anxiety, aspergers, autism, changes, culture, depression, education, health, ideas, living abroad, philosophy, psychology, travel

Asperger’s: A Cinderella Story

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Photo by Spencer Selover on Pexels.com

When Do We Have Our Voice?

Everywhere I look, people have uncertainties about autism. They want to know what it’s like having Asperger’s. I’m convinced most are uneducated or by default deem someone on the spectrum retarded or mentally incompetent. Those that are educated know we’re just as capable of living successful lives like neurotypicals. The problem is we face discrimination like women, homosexuals, and minorities. We don’t have an advocacy group like third wave feminists, the NAACP, and GLAD. Nobody comes to create a media uproar when one of us gets in a pickle. I keep wondering when the day will come when Bono, Sean Penn, or some other celebrity with a savior complex will come sprinkle his/her fairy dust all over our cause, pull the thesaurus and label it with a new ten-dollar word, and hashtag it all over social media. I’ve lost count of the jobs I’ve been fired from for not fitting in or from those who’ve second-guessed my abilities the moment the cat was out of the bag. Sadly, we live in a society where the man with the most charisma and money is valued over he who has the most integrity or intelligence. Even in Western cultures, the latter two are underappreciated, undervalued, and cast to the wayside. America, like many Asian cultures, encourages assimilation over individuality.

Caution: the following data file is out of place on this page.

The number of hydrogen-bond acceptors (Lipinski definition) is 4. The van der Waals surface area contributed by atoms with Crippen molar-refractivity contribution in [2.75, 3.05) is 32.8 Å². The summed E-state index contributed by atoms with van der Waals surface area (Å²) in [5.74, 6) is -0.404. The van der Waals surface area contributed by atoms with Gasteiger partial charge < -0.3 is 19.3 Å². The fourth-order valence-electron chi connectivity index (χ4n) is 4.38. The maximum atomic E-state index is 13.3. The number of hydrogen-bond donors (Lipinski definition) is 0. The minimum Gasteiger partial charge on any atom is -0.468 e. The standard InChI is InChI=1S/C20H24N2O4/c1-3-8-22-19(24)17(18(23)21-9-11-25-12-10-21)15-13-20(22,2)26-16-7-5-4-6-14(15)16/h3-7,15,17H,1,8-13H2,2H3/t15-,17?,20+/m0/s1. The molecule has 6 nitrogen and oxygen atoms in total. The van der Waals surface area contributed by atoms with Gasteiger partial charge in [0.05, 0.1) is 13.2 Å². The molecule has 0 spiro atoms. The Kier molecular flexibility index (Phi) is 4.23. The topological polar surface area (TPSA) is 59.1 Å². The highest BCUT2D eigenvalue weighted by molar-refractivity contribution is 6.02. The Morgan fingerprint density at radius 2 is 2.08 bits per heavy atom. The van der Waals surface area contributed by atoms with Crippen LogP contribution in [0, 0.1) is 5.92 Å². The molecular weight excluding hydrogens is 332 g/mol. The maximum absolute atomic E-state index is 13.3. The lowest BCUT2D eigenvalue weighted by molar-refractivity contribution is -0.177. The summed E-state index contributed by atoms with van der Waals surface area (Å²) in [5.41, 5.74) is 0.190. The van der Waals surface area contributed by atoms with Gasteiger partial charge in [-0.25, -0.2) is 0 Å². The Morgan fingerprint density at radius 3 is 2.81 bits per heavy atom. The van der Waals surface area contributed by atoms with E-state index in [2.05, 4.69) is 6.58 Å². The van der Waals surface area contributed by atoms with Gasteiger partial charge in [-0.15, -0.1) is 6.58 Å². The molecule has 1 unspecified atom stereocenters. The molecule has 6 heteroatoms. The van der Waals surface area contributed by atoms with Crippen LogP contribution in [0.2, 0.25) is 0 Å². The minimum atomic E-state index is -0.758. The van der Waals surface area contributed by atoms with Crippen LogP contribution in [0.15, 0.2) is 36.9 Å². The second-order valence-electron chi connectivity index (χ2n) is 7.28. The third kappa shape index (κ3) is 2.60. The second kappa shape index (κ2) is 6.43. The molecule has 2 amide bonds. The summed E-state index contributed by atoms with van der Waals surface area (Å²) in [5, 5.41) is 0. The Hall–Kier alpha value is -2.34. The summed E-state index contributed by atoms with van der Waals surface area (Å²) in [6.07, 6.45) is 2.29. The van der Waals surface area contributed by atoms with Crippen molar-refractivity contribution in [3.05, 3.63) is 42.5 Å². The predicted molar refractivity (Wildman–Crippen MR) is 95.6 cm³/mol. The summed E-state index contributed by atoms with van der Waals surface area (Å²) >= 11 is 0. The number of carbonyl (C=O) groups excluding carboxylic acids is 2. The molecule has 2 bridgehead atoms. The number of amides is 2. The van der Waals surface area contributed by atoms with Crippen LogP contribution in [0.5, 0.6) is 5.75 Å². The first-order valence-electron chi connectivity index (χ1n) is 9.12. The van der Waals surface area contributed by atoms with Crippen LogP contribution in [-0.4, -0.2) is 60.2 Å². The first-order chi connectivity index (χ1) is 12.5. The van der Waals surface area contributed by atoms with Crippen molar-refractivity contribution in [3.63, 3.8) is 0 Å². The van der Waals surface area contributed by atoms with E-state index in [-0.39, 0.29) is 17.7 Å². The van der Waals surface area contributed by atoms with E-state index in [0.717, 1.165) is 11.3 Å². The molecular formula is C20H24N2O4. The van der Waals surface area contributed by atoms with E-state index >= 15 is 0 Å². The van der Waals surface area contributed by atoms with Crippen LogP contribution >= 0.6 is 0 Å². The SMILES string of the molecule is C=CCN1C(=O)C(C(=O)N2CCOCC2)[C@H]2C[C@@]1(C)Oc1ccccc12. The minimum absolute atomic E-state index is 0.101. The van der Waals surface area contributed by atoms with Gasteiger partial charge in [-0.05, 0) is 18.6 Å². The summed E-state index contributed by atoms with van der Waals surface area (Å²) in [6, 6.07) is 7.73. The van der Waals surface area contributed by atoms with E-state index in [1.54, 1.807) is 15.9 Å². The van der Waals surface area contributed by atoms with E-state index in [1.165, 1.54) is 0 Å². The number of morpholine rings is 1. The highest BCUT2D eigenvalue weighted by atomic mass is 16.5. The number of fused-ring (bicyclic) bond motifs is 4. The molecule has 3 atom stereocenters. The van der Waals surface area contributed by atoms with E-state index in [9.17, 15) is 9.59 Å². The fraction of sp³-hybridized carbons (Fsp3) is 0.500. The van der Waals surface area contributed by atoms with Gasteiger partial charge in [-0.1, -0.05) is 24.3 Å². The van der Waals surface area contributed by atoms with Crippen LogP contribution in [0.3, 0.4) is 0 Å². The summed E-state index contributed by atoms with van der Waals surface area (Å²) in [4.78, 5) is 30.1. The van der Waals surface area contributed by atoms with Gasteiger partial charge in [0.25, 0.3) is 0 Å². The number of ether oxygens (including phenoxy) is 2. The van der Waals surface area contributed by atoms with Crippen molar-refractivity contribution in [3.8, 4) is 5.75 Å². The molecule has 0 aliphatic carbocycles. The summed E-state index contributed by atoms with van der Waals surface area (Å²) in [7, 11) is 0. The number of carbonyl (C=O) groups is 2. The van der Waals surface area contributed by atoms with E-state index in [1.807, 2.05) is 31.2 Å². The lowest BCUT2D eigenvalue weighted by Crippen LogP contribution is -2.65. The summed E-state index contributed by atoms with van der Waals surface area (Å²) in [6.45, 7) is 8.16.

Occupational Hazards

I’ve stated that the media has pigeonholed us as socially handicapped, criminal sociopaths, or a liability of some kind. Once I ran into trouble at work when an African-American co-worker compared me to Rain Man, mental patients, math geniuses, and computer wizards. He didn’t appreciate my retort when I correlated him with deadbeat dads, petty criminals, gang members, drug addicts, rappers, and professional athletes. I was making a point. That cost me my job, but that was no big loss at the end of the day. It was another run-of-the-mill position that paid menial wages and one for which I was overeducated. This occurred a year after I was let go from a security gig for which I was getting high accolades and non-stop praise from my supervisor yet terminated the moment it was revealed I had Asperger’s. My employer there had the nerve to ask me for documented proof. That was none of his business. Their excuse for sacking me was that I was backing up the golf cart while the national anthem was playing, but I knew that was hogwash. The dilemma I faced was Texas is a right-to-work state. They were covering their tails. What employer would ever admit to discrimination?

Maybe, Maybe Not